Michael Cunningham interview: Shining a light on ageing, love, and innocence

 

Michael Cunningham is no saint, as he’d be the first to admit. It’s a Sunday afternoon when we meet and the night before, he was partying into the early hours with Zadie Smith. Yet thanks to the sublime light that floods his twelfth-floor apartment in New York’s East Village, he’s haloed as he stands in the open doorway, his physical being reduced to a celestial smear of white T-shirt and artfully faded jeans.

The effect is fleeting but irresistible given his poignant new novel, The Snow Queen. His sixth, it opens as Barrett Meeks, 38, bookish, gay and freshly dumped for the umpteenth time, heads across a wintry Central Park from a dentist’s appointment. He’s reflecting on his sorry lot, pained as much by the affair’s having ended via text message – a new low – as by the finality of it all, when he looks up to confront an inexplicable glow in the sky. Still more uncannily, he senses that this odd light is somehow aware of him as he stands staring. 

Cunningham’s mother was Catholic and though he and his sister were left to make up their own minds, she would go to church every Sunday. It was, he says, “a little whiff of incense in our suburban Los Angeles home”. He’s been intrigued by spirituality and religion ever since, and along with piles of pebbles and a glass Godzilla, the tchotchkes adorning his living room include a small angel, a white porcelain Madonna and a cluster of amulets. However, that fascination is coupled with what he terms “the only sensible possible response, which is, isn’t it just oppressive bullshit?” And so, unlike most spiritual manifestations, Barrett’s comes with no clear instructions. He must figure out its meaning for himself, back home in Brooklyn where he lives with his older brother, Tyler, and Tyler’s cancer-stricken girlfriend, Beth. 

Tyler, a handsome struggling musician with a significant drug habit, claims a more than equal share of the novel. “I have a couple of friends who are seriously devoted to fairly serious drugs, and was very much aware of the fact that there is only one story about people taking drugs, which is moralistic and cautionary, and assumes that the drug addict is weak and foolish and in flight from reality. That story’s probably true in many cases but it’s not the only story,” Cunningham explains. In fact, Tyler and Beth are based so closely on friends of his that he showed them the manuscript before delivering it.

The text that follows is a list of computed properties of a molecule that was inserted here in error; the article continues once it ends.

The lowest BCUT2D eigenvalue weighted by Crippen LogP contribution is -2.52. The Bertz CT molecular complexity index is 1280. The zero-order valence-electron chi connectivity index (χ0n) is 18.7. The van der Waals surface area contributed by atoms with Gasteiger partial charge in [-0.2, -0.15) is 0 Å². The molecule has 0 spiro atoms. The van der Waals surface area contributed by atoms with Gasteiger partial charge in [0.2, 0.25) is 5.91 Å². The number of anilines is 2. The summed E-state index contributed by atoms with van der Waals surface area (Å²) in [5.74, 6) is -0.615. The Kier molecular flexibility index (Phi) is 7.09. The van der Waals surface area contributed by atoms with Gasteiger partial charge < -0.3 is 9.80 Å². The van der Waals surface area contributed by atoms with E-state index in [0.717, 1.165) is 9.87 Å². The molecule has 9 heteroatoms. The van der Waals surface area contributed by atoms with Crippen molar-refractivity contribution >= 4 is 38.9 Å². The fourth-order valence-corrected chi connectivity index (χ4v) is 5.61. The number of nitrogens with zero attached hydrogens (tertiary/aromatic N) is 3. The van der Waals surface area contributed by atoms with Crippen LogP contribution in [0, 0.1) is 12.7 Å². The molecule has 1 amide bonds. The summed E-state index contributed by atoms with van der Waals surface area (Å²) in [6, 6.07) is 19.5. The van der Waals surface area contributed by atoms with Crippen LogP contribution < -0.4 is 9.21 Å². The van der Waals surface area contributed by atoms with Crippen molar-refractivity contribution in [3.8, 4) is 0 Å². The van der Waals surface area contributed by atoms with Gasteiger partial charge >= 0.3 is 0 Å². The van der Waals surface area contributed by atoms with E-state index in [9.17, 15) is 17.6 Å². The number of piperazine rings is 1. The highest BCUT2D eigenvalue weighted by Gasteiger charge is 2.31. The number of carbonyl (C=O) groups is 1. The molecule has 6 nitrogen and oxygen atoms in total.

He assumed that these two ideas belonged in different novels until he found them coming together in The Snow Queen, which started with a title. It’s borrowed, of course, from Hans Christian Andersen, but Cunningham says he’s referencing not so much the fairy tale itself as “whatever impulses preceded the writing of that fairy tale – the earlier, more primal stuff”. Then there’s snow’s other usage, as slang for cocaine. “And queen has so many meanings,” he grins. He wears his 61 years well, a haze of stubble seeming more silver than grey, his rangy frame still too lean to pull off the act of slouching as he throws himself into the stingy embrace of a chic sofa.

It’s worth noting the Meeks brothers’ Brooklyn is not the global juggernaut of hipness that the borough has since become. This is 2004, on the eve of George W Bush’s re-election, and their neighbourhood, Bushwick, is depicted as a kind of populated wilderness, their apartment a tatty log of successive tenants’ attempts to make it feel like home. The novel ends four years later, on the cusp of President Obama’s victory, but though it reaches valiantly for happiness, Barrett and Tyler stand as trailblazers for the first generation in a very long time of downwardly mobile Americans.